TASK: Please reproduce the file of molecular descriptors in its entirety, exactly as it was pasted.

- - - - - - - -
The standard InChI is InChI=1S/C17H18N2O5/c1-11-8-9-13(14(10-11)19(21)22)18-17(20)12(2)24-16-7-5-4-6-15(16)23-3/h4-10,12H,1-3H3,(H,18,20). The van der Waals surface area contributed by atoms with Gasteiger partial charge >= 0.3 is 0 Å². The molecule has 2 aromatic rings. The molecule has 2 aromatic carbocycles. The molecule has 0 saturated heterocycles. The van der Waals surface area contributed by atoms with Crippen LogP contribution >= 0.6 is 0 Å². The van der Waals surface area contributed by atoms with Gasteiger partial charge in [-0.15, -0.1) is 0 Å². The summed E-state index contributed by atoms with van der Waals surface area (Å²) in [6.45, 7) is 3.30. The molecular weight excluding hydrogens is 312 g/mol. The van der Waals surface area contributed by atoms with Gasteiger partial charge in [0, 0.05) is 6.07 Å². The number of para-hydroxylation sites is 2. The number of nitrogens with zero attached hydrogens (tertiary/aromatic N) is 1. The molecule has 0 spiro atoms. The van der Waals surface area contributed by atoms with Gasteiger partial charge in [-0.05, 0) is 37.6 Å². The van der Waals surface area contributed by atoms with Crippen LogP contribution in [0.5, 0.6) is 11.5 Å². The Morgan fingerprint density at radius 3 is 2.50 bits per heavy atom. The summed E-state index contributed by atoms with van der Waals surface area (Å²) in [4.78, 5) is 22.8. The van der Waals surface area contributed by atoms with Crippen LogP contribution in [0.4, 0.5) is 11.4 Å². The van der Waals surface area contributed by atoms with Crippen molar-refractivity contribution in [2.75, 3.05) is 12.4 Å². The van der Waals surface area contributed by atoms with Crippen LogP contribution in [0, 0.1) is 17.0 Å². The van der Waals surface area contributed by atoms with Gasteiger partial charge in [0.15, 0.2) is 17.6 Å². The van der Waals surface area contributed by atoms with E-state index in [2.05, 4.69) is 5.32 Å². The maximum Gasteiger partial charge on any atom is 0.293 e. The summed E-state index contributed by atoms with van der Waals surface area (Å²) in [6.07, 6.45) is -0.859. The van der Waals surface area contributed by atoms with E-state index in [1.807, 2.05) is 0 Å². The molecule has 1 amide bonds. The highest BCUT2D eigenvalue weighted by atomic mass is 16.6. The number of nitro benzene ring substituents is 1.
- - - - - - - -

The standard InChI is InChI=1S/C17H18N2O5/c1-11-8-9-13(14(10-11)19(21)22)18-17(20)12(2)24-16-7-5-4-6-15(16)23-3/h4-10,12H,1-3H3,(H,18,20). The van der Waals surface area contributed by atoms with Gasteiger partial charge >= 0.3 is 0 Å². The molecule has 2 aromatic rings. The molecule has 2 aromatic carbocycles. The molecule has 0 saturated heterocycles. The van der Waals surface area contributed by atoms with Crippen LogP contribution >= 0.6 is 0 Å². The van der Waals surface area contributed by atoms with Gasteiger partial charge in [-0.15, -0.1) is 0 Å². The summed E-state index contributed by atoms with van der Waals surface area (Å²) in [6.45, 7) is 3.30. The molecular weight excluding hydrogens is 312 g/mol. The van der Waals surface area contributed by atoms with Gasteiger partial charge in [0, 0.05) is 6.07 Å². The number of para-hydroxylation sites is 2. The number of nitrogens with zero attached hydrogens (tertiary/aromatic N) is 1. The molecule has 0 spiro atoms. The van der Waals surface area contributed by atoms with Gasteiger partial charge in [-0.05, 0) is 37.6 Å². The van der Waals surface area contributed by atoms with Crippen LogP contribution in [0.5, 0.6) is 11.5 Å². The Morgan fingerprint density at radius 3 is 2.50 bits per heavy atom. The summed E-state index contributed by atoms with van der Waals surface area (Å²) in [4.78, 5) is 22.8. The van der Waals surface area contributed by atoms with Crippen LogP contribution in [0.4, 0.5) is 11.4 Å². The van der Waals surface area contributed by atoms with Crippen molar-refractivity contribution in [2.75, 3.05) is 12.4 Å². The van der Waals surface area contributed by atoms with Crippen LogP contribution in [0, 0.1) is 17.0 Å². The van der Waals surface area contributed by atoms with Gasteiger partial charge in [0.15, 0.2) is 17.6 Å². The van der Waals surface area contributed by atoms with E-state index in [2.05, 4.69) is 5.32 Å². The maximum Gasteiger partial charge on any atom is 0.293 e. The summed E-state index contributed by atoms with van der Waals surface area (Å²) in [6.07, 6.45) is -0.859. The van der Waals surface area contributed by atoms with E-state index in [1.807, 2.05) is 0 Å². The molecule has 1 amide bonds. The highest BCUT2D eigenvalue weighted by atomic mass is 16.6. The number of nitro benzene ring substituents is 1.